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The report titled “Luxury Goods in the United States”, provides a comprehensive analysis of luxury goods market in the US, various luxury goods, leading vendors in luxury goods, trends in luxury goods market in the US, and future of luxury goods market in the United States. As the disposable income increases, consumers’ wealth increases and they prefer more of the luxury goods. Making a good more expensive can increase its supposed value and will be known as a luxury good such that the extent of sales go up drastically. Many manufactured products get the status of luxury goods because of their design, quality, durability and performance that are way superior to the available products. All the luxury goods are independent of qualities which are considered to be goods at the highest end of the market in terms of quality and price. Almost all the luxury goods manufacturers opt for special luxury packaging to differentiate their products from other competitors.
2 Apr 2018
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2:04
style - writing & luxury goods: Zeughausgasse 4, 6300 Zug, SWITZERLAND Tel: +41-41-7109329 Email: infostyleofzug.ch You are welcome to visit our 100m2 shop in name of "Style" where you can find more than 1'000 branded writing instruments and all the sophisticated collections of our main company Pandora Ltd liab. Co.
7 Feb 2010
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0:44
*******www.Xezo****/ Xezo is producing hand-made, high quality products: Timepieces, Writing Instruments, Leather Goods, and Eyewear.
15 Apr 2011
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2:26
Transcript by Newsy**** BY JACQUELINNE MEJIA You're watching multisource global video news analysis from Newsy Watch out Paris and Milan--there’s a new fashion insider on the luxury goods map. Investment research group CLSA Asia-Pacific Markets says China is set to climb to the top of the luxury goods market by 2020 accounting for 44 percent of the market share. The report indicates... “Luxury goods companies are expanding rapidly in China to accommodate demand that will account for half of their forecasted global growth in the next 10 years. Handbags, leather goods, watches and jewelery are expected to see the fastest growth.” But euronews says luxury retailers don’t have to wait to see rising profits. “A growing appetite for luxury goods in China helped LVMH (Moët Hennessy • Louis Vuitton) post a 13 percent rise in sales in the final three months of last year. The world’s biggest luxury group made profit of 4.3 billion euros for all of 2010.” So what’s creating all of this buzz for an emerging luxury market? The Wall Street Journal says - economic growth and social customs. “Appearing ostentatious isn’t a faux pas in China, it’s often the goal. Cash-heavy consumers are eager to appear flashy and are willing to pay premium prices to catch second glances.” Although the CLSA report points out that men are buying more luxury goods than women, the CEO of Ferrari North America tells CNN Money he's not ready to rule out the spending power of the brand’s Chinese female clientele just yet. “Women are really a key player. In U.S., we sell almost 1 percent cars to women, in China, 30 percent.” But a blogger for the Financial Times warns not everything that glitters is gold - China may be an up-and-coming player, but the economic climate in the country could make things difficult for luxury retailers. “Rents at high-end Chinese shopping malls can be sky-high, meaning that mainland stores cannot afford to function simply as walk-through adverts for those planning a trip to the Champs-Elysee. That leaves luxury goods makers in something of a pickle – how to get customers in their fastest growing market to buy at higher prices.” Whether Chinese consumers decide to buy their luxury goods abroad or at home, a Bloomberg market analyst says nothing will stop the indefinite growth of the luxury market. “Barclay’s Capital says Chinese luxury goods market has the potential to grow by 20-30 percent per anm for the next five years. Now not even measures to cool the economy or curb inflation will stand in the way.” So what do you think? Is China the next big player in the luxury retail game? Or is this contest above their pay grade? Get more multisource business news analysis from Newsy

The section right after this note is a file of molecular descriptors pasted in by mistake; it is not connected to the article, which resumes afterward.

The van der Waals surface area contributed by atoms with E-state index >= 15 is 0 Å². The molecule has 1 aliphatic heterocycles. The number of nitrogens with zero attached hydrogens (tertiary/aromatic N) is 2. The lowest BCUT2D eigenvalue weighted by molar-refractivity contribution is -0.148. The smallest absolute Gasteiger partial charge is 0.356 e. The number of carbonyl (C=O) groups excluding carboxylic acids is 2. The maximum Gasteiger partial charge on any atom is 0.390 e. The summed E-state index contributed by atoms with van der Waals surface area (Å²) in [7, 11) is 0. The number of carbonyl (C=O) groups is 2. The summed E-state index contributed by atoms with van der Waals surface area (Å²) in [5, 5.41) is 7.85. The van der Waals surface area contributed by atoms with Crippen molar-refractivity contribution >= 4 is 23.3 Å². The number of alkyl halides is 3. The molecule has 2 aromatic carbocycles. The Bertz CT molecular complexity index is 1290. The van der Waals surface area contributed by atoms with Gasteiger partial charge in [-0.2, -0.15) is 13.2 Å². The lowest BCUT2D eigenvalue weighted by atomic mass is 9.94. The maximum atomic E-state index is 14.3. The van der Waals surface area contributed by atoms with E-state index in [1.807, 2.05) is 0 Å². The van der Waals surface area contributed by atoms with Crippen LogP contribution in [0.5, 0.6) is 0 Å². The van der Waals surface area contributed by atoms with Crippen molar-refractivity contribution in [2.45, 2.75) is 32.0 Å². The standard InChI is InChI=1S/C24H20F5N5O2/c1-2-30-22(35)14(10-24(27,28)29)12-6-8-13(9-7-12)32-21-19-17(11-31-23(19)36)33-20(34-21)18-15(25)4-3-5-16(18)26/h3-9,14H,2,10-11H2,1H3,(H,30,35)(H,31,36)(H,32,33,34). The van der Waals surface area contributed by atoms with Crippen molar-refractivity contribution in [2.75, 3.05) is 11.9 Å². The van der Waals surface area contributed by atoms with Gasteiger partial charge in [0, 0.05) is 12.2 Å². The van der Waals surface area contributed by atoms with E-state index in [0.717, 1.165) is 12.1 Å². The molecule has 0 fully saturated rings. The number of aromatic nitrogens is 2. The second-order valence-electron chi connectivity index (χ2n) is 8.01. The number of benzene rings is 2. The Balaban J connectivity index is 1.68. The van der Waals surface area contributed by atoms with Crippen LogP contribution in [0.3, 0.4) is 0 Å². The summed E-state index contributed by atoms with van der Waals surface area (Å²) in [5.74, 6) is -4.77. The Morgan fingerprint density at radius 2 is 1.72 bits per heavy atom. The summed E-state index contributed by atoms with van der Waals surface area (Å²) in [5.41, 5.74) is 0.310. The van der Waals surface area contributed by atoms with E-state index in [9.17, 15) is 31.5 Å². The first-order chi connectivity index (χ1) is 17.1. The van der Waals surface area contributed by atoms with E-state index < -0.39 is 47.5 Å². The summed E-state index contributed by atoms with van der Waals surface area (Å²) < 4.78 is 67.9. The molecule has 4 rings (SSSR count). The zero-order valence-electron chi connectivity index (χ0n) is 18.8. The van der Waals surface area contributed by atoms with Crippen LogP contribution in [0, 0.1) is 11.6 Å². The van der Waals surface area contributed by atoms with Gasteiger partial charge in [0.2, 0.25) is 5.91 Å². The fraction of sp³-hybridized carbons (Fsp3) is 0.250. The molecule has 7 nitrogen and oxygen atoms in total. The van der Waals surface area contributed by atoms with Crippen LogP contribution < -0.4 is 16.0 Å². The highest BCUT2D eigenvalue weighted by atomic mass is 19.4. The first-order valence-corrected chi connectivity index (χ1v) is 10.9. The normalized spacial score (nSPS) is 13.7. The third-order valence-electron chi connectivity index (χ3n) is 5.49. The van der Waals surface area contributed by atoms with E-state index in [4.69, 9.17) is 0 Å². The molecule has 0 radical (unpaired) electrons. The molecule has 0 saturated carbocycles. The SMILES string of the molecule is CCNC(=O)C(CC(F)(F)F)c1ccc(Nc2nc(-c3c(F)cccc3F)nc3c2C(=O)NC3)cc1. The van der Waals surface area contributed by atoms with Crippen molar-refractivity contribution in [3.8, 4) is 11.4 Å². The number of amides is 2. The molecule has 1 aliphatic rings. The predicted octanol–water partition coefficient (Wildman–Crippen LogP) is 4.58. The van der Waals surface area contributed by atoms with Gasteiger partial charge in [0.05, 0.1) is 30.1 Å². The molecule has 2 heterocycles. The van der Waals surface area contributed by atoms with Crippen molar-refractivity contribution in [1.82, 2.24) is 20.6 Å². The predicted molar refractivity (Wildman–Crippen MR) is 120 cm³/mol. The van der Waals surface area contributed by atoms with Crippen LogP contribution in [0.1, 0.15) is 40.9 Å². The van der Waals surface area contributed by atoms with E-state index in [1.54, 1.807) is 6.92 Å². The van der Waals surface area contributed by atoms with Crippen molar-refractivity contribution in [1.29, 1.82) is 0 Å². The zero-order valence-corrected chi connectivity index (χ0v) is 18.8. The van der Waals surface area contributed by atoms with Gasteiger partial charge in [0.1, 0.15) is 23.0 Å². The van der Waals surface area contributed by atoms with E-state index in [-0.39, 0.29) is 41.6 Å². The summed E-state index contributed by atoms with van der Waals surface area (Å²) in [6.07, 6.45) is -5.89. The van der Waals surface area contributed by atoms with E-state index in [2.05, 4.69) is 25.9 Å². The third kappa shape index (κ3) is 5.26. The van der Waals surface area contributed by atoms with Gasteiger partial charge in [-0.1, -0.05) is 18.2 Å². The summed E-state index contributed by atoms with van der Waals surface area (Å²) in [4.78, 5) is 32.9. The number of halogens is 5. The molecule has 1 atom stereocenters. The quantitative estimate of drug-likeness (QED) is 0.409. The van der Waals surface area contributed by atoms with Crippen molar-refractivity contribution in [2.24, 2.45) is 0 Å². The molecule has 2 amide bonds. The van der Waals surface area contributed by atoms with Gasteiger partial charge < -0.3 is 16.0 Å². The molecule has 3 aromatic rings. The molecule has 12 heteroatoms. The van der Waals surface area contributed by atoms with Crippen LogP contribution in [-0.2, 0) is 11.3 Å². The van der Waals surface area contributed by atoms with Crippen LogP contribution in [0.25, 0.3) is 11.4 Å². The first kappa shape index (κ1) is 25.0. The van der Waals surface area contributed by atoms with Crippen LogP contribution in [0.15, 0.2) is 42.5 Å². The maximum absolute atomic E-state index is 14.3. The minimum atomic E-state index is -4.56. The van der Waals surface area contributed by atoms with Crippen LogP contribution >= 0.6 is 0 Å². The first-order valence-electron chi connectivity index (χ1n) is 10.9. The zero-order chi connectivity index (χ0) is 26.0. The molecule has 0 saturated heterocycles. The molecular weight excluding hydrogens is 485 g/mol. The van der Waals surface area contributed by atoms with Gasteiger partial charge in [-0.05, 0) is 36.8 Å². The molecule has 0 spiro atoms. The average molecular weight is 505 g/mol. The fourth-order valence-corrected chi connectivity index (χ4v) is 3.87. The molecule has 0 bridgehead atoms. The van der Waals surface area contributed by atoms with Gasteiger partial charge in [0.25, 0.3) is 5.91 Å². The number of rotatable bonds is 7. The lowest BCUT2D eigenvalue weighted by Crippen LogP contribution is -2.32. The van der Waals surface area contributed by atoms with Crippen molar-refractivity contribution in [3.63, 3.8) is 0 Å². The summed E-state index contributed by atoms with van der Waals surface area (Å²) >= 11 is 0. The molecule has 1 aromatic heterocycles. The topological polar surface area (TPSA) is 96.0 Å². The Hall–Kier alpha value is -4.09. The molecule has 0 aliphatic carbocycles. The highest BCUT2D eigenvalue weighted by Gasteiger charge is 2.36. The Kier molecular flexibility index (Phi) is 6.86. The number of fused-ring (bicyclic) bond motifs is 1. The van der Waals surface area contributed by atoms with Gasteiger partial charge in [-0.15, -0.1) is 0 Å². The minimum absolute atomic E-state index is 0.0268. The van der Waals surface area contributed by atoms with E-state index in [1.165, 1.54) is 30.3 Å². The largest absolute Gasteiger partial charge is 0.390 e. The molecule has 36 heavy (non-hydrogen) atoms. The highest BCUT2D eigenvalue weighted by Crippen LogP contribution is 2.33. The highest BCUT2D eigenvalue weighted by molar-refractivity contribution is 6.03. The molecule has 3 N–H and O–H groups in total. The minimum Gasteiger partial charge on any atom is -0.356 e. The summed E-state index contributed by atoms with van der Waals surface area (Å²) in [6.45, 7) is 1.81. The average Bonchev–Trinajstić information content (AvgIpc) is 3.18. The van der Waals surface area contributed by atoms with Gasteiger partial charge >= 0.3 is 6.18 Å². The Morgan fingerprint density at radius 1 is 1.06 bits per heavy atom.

8 Feb 2011
695
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2:26
Transcript by Newsy BY JACQUELINNE MEJIA You're watching multisource global video news analysis from Newsy Watch out Paris and Milan--there’s a new fashion insider on the luxury goods map. Investment research group CLSA Asia-Pacific Markets says China is set to climb to the top of the luxury goods market by 2020 accounting for 44 percent of the market share. The report indicates... “Luxury goods companies are expanding rapidly in China to accommodate demand that will account for half of their forecasted global growth in the next 10 years. Handbags, leather goods, watches and jewelery are expected to see the fastest growth.” But euronews says luxury retailers don’t have to wait to see rising profits. “A growing appetite for luxury goods in China helped LVMH (Moët Hennessy • Louis Vuitton) post a 13 percent rise in sales in the final three months of last year. The world’s biggest luxury group made profit of 4.3 billion euros for all of 2010.” So what’s creating all of this buzz for an emerging luxury market? The Wall Street Journal says - economic growth and social customs. “Appearing ostentatious isn’t a faux pas in China, it’s often the goal. Cash-heavy consumers are eager to appear flashy and are willing to pay premium prices to catch second glances.” Although the CLSA report points out that men are buying more luxury goods than women, the CEO of Ferrari North America tells CNN Money he's not ready to rule out the spending power of the brand’s Chinese female clientele just yet. “Women are really a key player. In U.S., we sell almost 1 percent cars to women, in China, 30 percent.” But a blogger for the Financial Times warns not everything that glitters is gold - China may be an up-and-coming player, but the economic climate in the country could make things difficult for luxury retailers. “Rents at high-end Chinese shopping malls can be sky-high, meaning that mainland stores cannot afford to function simply as walk-through adverts for those planning a trip to the Champs-Elysee. That leaves luxury goods makers in something of a pickle – how to get customers in their fastest growing market to buy at higher prices.” Whether Chinese consumers decide to buy their luxury goods abroad or at home, a Bloomberg market analyst says nothing will stop the indefinite growth of the luxury market. “Barclay’s Capital says Chinese luxury goods market has the potential to grow by 20-30 percent per anm for the next five years. Now not even measures to cool the economy or curb inflation will stand in the way.” So what do you think? Is China the next big player in the luxury retail game? Or is this contest above their pay grade? Get more multisource business news analysis from Newsy